??????????? The above simple contrast fails to do full justice to Richardson and Umar, and in fact there are signs of convergence between them and Kepnes, some of which will be noted now.
Blessing and the Holy Spirit
??????????? Richardson quotes richly from Patristic writers, in particular Gregory of Nyssa and Irenaeus. The quotation from Nyssa speaks of humanity as ‘a second blessed by participation in the Truly Blessed, having come to be in the likeness of that blessedness’ and, being ‘an image of the transcendent blessedness’, ‘is imprinted by the same goodness and beauty, when in itself it shows forth the characteristic qualities of that blessedness.’ If this image of superabundant blessing is linked with Kepnes’ reference to the blessing of Abraham through which all nations are to be blessed, then it might be possible to imagine that one form of the manifold richness of historical blessing flowing from Abraham is to be seen in the flowering of midrashic interpretation in which Kepnes revels and upon which he improvises.
This might be reinforced by Richardson’s second quotation from Irenaeus about the outpouring of the Holy Spirit perfecting humanity. The effects of the Holy Spirit might be seen in Richardson’s first key text, John 1:1-18 . If the author of the Fourth Gospel is (as we must assume) seeing himself among those who, as he writes, are being ‘led into all the truth’ by the Holy Spirit (John 16:13), then the Prologue to his Gospel might be an example of what being led into all the truth by the Holy Spirit might involve. Those eighteen verses are an extraordinary interweaving of references to his scriptures, above all to Genesis, the Wisdom literature and Exodus. But they are by no means simply quotations: they might best be seen as Christian midrash, daringly improvising on the very first verse of Genesis, and reconceiving God, creation and redemption in the light of Jesus Christ. As if that is not enough he also inspires a complex tradition of engagement between Christian theology and the best thinking beyond Christianity by using as his key term ‘logos’, which has profound resonances in both the Septuagint and Greek philosophy. If the Holy Spirit continues to lead into all the truth through such daring midrash and intellectual engagement then one challenge for Christian interpreters today is not only to say and synthesise what the Fourth Gospel and its later interpreters say but also to do something comparable today to what it did in its context. Might Kepnes’ account of the practice of scriptural reasoning be in line with this?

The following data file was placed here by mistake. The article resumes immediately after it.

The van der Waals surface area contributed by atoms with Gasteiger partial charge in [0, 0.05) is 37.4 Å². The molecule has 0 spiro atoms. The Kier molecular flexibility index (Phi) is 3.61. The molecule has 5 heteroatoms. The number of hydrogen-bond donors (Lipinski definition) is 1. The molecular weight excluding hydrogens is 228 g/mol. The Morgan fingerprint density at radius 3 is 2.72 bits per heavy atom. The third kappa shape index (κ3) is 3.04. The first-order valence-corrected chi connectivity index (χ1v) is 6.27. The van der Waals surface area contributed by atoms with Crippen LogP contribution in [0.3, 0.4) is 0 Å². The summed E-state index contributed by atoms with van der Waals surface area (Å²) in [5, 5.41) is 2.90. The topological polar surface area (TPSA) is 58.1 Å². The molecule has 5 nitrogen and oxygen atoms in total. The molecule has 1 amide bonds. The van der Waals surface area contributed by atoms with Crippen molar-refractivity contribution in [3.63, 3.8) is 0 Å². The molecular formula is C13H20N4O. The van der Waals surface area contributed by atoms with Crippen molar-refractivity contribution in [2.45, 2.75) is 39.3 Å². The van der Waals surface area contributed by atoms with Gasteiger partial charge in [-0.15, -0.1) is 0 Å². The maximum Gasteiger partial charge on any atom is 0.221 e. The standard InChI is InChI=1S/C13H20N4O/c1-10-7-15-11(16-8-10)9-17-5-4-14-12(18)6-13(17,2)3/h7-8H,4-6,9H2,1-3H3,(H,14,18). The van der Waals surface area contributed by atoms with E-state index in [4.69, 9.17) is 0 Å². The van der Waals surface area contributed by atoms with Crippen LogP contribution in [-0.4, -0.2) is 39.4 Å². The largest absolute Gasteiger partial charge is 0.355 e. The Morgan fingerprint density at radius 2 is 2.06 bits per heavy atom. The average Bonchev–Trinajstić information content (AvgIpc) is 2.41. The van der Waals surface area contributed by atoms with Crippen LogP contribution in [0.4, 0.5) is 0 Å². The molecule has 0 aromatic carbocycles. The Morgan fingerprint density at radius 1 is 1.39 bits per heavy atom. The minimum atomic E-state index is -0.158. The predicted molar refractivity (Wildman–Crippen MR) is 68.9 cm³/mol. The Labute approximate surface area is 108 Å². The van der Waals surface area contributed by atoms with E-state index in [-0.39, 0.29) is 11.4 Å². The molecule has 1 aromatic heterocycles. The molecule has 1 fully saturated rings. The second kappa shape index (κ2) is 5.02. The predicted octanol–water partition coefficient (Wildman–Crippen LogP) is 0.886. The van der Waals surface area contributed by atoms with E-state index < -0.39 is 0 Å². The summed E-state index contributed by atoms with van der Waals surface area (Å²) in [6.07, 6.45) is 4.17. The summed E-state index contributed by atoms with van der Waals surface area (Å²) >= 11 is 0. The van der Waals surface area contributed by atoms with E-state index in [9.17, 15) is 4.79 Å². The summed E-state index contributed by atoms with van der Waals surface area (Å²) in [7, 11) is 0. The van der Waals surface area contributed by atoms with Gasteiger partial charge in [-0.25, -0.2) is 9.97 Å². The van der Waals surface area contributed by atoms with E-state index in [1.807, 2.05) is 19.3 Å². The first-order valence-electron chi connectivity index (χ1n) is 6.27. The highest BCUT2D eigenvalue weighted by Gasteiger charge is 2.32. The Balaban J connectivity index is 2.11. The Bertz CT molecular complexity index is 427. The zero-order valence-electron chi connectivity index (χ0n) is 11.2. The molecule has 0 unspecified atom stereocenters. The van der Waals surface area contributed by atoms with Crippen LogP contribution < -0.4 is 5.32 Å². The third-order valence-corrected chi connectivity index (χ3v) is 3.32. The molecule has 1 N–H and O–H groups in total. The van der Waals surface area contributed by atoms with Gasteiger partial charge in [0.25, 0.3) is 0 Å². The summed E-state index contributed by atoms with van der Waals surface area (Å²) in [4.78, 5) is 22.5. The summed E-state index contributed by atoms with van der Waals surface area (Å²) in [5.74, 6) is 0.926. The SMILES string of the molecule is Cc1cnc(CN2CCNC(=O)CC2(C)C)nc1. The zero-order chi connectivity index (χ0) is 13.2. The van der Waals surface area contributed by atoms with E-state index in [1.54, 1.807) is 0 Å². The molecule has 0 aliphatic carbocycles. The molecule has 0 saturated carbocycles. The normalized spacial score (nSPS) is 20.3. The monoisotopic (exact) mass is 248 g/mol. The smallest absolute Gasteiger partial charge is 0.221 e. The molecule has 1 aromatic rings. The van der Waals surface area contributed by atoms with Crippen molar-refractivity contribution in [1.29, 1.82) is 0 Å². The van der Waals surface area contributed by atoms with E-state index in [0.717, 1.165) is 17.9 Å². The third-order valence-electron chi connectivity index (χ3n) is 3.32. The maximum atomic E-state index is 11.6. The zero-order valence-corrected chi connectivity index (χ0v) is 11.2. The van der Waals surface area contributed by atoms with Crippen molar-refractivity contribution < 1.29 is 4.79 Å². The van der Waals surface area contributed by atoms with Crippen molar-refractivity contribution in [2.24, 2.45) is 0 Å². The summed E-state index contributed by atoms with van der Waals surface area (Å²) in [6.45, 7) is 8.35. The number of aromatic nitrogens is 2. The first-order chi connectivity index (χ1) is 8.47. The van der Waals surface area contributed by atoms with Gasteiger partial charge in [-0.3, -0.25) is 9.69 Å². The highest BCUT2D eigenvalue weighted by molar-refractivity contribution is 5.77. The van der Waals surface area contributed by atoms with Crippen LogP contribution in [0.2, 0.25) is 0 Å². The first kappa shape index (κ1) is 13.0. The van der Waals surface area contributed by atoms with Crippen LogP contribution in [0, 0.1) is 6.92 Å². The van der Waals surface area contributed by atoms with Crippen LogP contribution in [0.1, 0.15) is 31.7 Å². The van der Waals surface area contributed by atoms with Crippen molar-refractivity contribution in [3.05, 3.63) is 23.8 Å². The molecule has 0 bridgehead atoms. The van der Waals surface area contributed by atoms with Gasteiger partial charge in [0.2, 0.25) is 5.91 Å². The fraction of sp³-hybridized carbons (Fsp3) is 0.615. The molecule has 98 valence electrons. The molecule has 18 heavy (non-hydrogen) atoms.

Opening Up to Infinite Possibility
Umar has similar signs of a superabundance that is hard to imagine being contained in any human synthesis and must therefore be continually open to new flowering of non-competitive, complementary or contrapuntal meanings. He stresses that the Qur’an works as ‘not a closing down, but an opening up’ and refers to 6:125: ‘Whomsoever God desires to guide, He expands his breast to Islam; whomsoever He desires to misguide, He makes his breast narrow, tight.’ He interprets this as opening up to ‘everything good, positive, praiseworthy, and lovable’. He further speaks of one aspect of Islam’s vision of human perfection being? ‘infinite possibility’ in line with the reality of God. There is much else in Umar’s fascinating paper that might point in this direction, but with regard to scriptural reasoning I will conclude with a comment on the importance of ‘possibility’ in our dialogues around our scriptures.
Conditions for the New Collegiality of Scriptural Reasoning
Might it be that at this stage in the encounter between Jewish, Christian and Muslim scriptural reasoners the leading ‘moods’ (in the grammatical sense) should, besides the pervasive interrogative mood, be those most associated with possibility, the subjunctive, midrashic mood of ‘may be’ and ‘might be’ and the optative mood of longing and desire, ‘if only?’?? The other leading moods, the indicative and imperative, are of course of enduring importance, but there are risks of breakdown in dialogue if they become dominant at this stage. Each of our hermeneutical traditions has abundant resources for interrogative, subjunctive and optative engagements with each other.
It is hard to think of precedents in history for Jews, Muslims and Christians coming together year after year, in settings that are recognised as ‘mutual ground’, in order to share their scriptures and their traditions and theories of hermeneutics. The problems between the three have built up over centuries and are being accentuated in many contexts today. The magnitude of the task of peaceful conversation, centred on scriptures and leading into all the spheres to which the scriptures are relevant, is daunting; but it would not be surprising if it required a mutually respectful collegiality shaped by the desire for a peace that God desires and by an exploration that is prepared to be open to many possibilities and resist (in the name of God’s future) the temptation to premature closure.??????